Fighting COVID-19 – at home and worldwide
The pandemic is also a polypandemic, for it is threatening not only health but also economic development, stability and peace worldwide. The poorest of the poor are hardest hit while being the least able to protect themselves.
The pandemic is having a dramatic impact. For example:
- Already fragile health care systems have reached their limits. People are dying from malaria, tuberculosis, AIDS and other treatable diseases because their countries are not getting the necessary drugs.
- The World Bank expects that in 2021 the number of people suffering from hunger will continue to rise and a further 160 million people could slide into extreme poverty.
- So far, 300 million people living in developing countries have lost their jobs – there are no schemes for wages to be paid while they work reduced hours or other forms of support to help them.
- Hundreds of millions of children are not able to attend school.
- The international economic crisis that COVID-19 has caused is leading to financial crises, over-indebtedness and destabilisation – creating a situation which, in many countries, is then posing a threat to security.
COVID-19 is a global pandemic, therefore we can only beat the virus worldwide or not at all!
Stopping the spread of the virus
The spread of the coronavirus urgently needs to be slowed down and stopped as quickly as possible, both in Germany and worldwide. Based on current knowledge, this can only be achieved through a comprehensive, global vaccination campaign.
The developing and newly industrialised countries are facing much the same challenges in this regard as we are in Germany. However, many countries, in particular in Africa, lack the means to adopt the necessary measures. The World Health Organization (WHO) is warning that health care systems in African countries in particular will be overwhelmed if the coronavirus continues to spread.
That is why the Federal Ministry for Economic Cooperation and Development (BMZ) is working to bolster the health infrastructure in developing countries and ensure equitable distribution of COVID-19 vaccines, diagnostics and medicines.
The focus of BMZ activities in this respect is on:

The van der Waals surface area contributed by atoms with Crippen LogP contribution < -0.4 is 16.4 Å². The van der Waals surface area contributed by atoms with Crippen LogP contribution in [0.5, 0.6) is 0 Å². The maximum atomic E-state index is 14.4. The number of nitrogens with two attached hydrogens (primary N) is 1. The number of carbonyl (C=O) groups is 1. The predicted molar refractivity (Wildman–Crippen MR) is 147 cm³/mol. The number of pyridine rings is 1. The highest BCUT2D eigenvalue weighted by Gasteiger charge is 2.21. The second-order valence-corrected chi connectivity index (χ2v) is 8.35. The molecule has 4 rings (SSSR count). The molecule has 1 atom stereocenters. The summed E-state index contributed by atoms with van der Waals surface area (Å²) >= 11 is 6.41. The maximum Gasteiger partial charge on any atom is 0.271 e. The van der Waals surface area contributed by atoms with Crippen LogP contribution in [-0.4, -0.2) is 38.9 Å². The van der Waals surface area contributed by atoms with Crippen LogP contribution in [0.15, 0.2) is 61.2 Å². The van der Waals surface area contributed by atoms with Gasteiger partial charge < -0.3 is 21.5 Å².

- making very substantial financial contributions to the international platform "Access to COVID-19 Tools Accelerator" (ACT-A), and the COVAX Facility vaccine pillar which is part of ACT-A;
- strengthening health infrastructure – among other things by deploying rapid-response teams known as German Epidemic Preparedness Teams; and
- assisting with hygiene measures and the training of medical staff, and providing special training in how to detect the virus and treat those who are infected.
Through its Emergency COVID-19 Support Programme, the BMZ is providing more than one billion euros for this work. In fact, the development budget has been adjusted specifically for this purpose, and less urgent programmes have been temporarily postponed.
Detailed information on Germany's efforts to bring about worldwide, fair distribution of COVID-19 vaccines via the COVAX vaccine alliance can be found here.
German Epidemic Preparedness Teams Experts helping to fight the spread of the coronavirus
With its development cooperation support, Germany is helping countries worldwide to identify outbreaks of the disease and to slow down the spread of the virus. As part of these activities, it sends out German Epidemic Preparedness Teams, known as SEEG teams.
The SEEG teams bring together experts from the Bernhard Nocht Institute for Tropical Medicine, the Charité – Universitätsmedizin Berlin (Charité University Hospital Berlin), the Friedrich Loeffler Institute (Federal Research Institute for Animal Health), the Robert-Koch Institute and the Deutsche Gesellschaft für Internationale Zusammenarbeit (GIZ). The SEEG teams are deployed on behalf of the Federal Ministry for Economic Cooperation and Development (BMZ), working in collaboration with the Federal Ministry of Health and the Federal Ministry of Food and Agriculture.
The work that the teams' experts do follows a One Health approach and they assist our partner countries in recognising, diagnosing and containing outbreaks of disease that could develop into an epidemic or pandemic at an early stage.
The current COVID-19 pandemic has seen SEEG teams on active assignments in numerous countries, in particular in Africa and Latin America. The teams have focused on building laboratory capacity, providing test kits and lab materials, and offering training and technical advice with regard to handling the outbreak of the disease. For instance, the SEEG seconded to Benin helped to set up diagnostics for COVID-19 in a reference laboratory for haemorrhagic fevers and to deliver in-depth practical training to the lab staff there.
An SEEG team had already helped Benin to cope with an outbreak of Lassa fever in 2018. Another team had helped to set up a diagnostics procedure in Central Africa during the Ebola outbreak there.